Rapid ice retreat during last deglaciation parallels current melt rates

Rapid ice retreat during last deglaciation parallels current melt rates
Map of Storfjorden and Storfjorden Trough with ice-sheet extent at 22,000 years and ice streams indicated. Areas, where the shelf ice and ice streams broke up during atmospheric and ocean warming are marked with whitish colours. (A) Collapse during the first warming phase c. 15,000 years ago. (B) Collapse at the start of the present warm period (intergladial) 11,000 years ago. Black lines marked G4 to G1 are groundings lines where the ice stood still for an extended period of time. Credit: T. Rasmussen/E. Thomsen

10,000 km2 of ice disappeared in a blink of an eye from an ice sheet in the Storfjorden Through offshore Svalbard, a new study shows. This dramatic break off was preceded by a rapid melt of 2.5 kilometers of ice a year. This parallels the current melt rates in Antarctica and Greenland and worries the scientists behind the study.

"Our measurements of the ice retreat in Storfjorden Through show that the prevailing conditions to the great break off match what we see in Antarctica and Greenland today. It is uncanny. There are new studies published almost weekly that show that the retreat of current ice sheets is two to four km a year and that it's speeding up." Says CAGE-professor and first author Tine Lander Rasmussen.

Climatically unstable period

The last deglaciation, 20,000-10,000 years ago, was a period of coexisting and rapidly shrinking ice sheets. But stating the actual correlation between the two is not as simple as it sounds. The period in question was climatically unstable, and big melts were interrupted by re-freezing and formation of new ice. The speed of the ice retreat, relative to climatic changes, has therefore been difficult to establish.

"We have studied the development 20,000-10,000 years ago using . The 12 cores have been collected in the area during the past 18 years, and meticulously analyzed for different types of microfossils of single-celled organisms called foraminifera," says Rasmussen.

The biochemistry in the foraminifera fossils helps reconstruct the enormous amount of information about the state of the environment in prehistoric times. The sediments were sliced up in slices representing time periods of 30 to 70 years. Over 70 samples were dated and analyzed.

"What we saw is that the ice sheet starts retreating some 20,000 years ago but lingers on a ridge in the fjord. Then, some 15,000 years ago the atmosphere and ocean temperatures warm up, impacting the ocean circulation. A huge chunk of the ice sheet disappears at the same time. At the start of the Holocene warm period, 11,000 years ago, things really pick up speed. We can't see any more evidence of an ice sheet covering the ocean floor after that time."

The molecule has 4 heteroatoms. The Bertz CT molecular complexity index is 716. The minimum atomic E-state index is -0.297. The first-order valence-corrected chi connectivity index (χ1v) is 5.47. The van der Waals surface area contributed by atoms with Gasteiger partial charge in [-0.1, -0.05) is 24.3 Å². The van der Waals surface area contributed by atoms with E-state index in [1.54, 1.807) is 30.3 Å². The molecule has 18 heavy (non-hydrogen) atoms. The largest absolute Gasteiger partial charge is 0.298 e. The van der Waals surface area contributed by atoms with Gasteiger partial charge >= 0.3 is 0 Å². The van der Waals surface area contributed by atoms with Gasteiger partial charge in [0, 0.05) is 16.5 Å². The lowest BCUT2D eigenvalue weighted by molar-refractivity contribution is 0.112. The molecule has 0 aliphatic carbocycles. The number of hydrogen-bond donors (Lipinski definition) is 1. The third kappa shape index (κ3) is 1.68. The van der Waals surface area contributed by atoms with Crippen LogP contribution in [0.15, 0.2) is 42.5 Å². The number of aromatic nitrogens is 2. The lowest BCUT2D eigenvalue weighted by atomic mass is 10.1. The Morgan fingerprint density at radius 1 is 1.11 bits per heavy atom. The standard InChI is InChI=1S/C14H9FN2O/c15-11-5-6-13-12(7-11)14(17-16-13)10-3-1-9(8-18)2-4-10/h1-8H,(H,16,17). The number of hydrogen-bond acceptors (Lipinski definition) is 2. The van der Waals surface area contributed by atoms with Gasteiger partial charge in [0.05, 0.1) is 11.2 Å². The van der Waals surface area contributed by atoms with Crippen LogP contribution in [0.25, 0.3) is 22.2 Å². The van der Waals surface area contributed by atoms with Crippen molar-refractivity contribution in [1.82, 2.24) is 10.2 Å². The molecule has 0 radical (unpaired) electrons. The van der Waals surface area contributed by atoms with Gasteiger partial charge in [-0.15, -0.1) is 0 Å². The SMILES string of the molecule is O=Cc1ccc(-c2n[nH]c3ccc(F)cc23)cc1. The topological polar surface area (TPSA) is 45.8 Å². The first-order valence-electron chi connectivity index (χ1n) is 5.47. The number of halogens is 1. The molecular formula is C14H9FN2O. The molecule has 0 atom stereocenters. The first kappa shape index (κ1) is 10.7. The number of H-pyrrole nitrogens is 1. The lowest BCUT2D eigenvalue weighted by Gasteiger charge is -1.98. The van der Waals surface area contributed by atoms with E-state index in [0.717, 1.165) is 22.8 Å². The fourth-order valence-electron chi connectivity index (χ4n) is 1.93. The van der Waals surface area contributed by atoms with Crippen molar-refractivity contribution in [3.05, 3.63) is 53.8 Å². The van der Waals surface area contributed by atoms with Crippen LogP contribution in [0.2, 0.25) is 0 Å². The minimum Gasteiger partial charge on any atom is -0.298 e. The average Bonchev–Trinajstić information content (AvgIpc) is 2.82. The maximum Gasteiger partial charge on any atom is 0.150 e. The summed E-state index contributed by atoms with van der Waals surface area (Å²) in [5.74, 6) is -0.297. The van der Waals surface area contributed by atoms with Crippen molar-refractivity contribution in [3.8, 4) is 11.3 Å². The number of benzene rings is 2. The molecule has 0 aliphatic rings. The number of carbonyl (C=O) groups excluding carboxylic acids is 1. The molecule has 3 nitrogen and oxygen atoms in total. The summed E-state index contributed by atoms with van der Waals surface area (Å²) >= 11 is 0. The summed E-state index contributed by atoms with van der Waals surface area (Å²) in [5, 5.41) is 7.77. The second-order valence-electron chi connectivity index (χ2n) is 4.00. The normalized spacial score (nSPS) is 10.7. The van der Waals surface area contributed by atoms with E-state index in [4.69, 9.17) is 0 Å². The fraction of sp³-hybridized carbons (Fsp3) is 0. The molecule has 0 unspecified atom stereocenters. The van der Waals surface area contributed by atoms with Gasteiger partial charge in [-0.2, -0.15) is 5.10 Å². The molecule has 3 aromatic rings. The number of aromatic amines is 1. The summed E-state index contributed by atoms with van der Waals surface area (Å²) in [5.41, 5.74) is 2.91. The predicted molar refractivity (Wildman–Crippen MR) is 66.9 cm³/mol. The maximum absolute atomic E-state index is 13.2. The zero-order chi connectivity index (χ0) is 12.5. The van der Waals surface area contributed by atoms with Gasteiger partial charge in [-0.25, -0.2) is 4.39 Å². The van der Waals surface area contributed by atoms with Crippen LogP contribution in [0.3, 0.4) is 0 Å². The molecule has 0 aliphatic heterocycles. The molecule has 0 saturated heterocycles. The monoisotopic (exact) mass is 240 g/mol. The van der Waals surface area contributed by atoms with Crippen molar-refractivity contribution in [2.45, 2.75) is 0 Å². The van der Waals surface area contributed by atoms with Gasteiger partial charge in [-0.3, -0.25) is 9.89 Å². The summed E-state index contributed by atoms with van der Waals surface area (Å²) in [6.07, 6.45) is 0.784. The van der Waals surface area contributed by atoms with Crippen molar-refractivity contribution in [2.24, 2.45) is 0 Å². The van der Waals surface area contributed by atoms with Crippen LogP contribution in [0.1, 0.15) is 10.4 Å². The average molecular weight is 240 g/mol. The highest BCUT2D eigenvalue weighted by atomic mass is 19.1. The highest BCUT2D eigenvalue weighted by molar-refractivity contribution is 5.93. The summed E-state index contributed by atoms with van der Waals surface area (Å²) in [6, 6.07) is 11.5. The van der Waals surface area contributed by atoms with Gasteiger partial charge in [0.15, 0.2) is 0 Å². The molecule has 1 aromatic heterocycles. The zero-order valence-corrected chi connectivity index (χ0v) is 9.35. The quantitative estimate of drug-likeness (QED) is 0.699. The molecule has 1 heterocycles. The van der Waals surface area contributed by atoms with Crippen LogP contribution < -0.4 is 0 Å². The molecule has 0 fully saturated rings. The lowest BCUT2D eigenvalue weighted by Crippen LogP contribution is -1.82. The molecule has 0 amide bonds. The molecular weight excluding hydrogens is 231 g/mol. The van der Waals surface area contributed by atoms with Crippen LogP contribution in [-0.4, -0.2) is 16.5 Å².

Rapid ice retreat during last deglaciation parallels current melt rates
Foraminifera are microfossils that record the environmental parameters in their shells. They are found deposited in the ocean sediments and can be analysed for biogeochemical components that tell the story of past climate. Credit: S. Ofstad, P. Domel, N, El bani Altuna.

Consistent correlation between global warming and ice retreat

The periods of extremely rapid ice sheet retreats are consistently correlating with periods of global warming of oceans and temperature. This is mirrored in ice sheet retreat from other eight Northern Norwegian fjord systems.

"This is strengthening our hypothesis that an increase in ocean temperature and global warming is the direct cause of the chain of the events leading up to the dramatically rapid ice sheet disintegration," says Rasmussen.

This gives some alarming perspectives on present-day outlook. The great melt of the glacial maximum to the Holocene was 10,000 years in the making. The present climate change is much more rapid.

"The final retreat of the Storfjorden Through ice sheet happened as rapidly in the outer parts as it did further up the through. This means that as soon as warmer oceanic water got access to the ice sheet, it surged pretty rapidly inward from the edge of the ice shelf. To the interior of the sheet itself. We see this happening in Antarctica today. The Larsen A (1995), B (2003) and C (2017) break-offs are examples of this process. "


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More information: Tine L. Rasmussen et al, Climate and ocean forcing of ice-sheet dynamics along the Svalbard-Barents Sea ice sheet during the deglaciation ∼20,000–10,000 years BP, Quaternary Science Advances (2020). DOI: 10.1016/j.qsa.2020.100019
Provided by UiT The Arctic University of Norway
Citation: Rapid ice retreat during last deglaciation parallels current melt rates (2021, February 10) retrieved 14 April 2021 from https://phys.org/news/2021-02-rapid-ice-retreat-deglaciation-parallels.html
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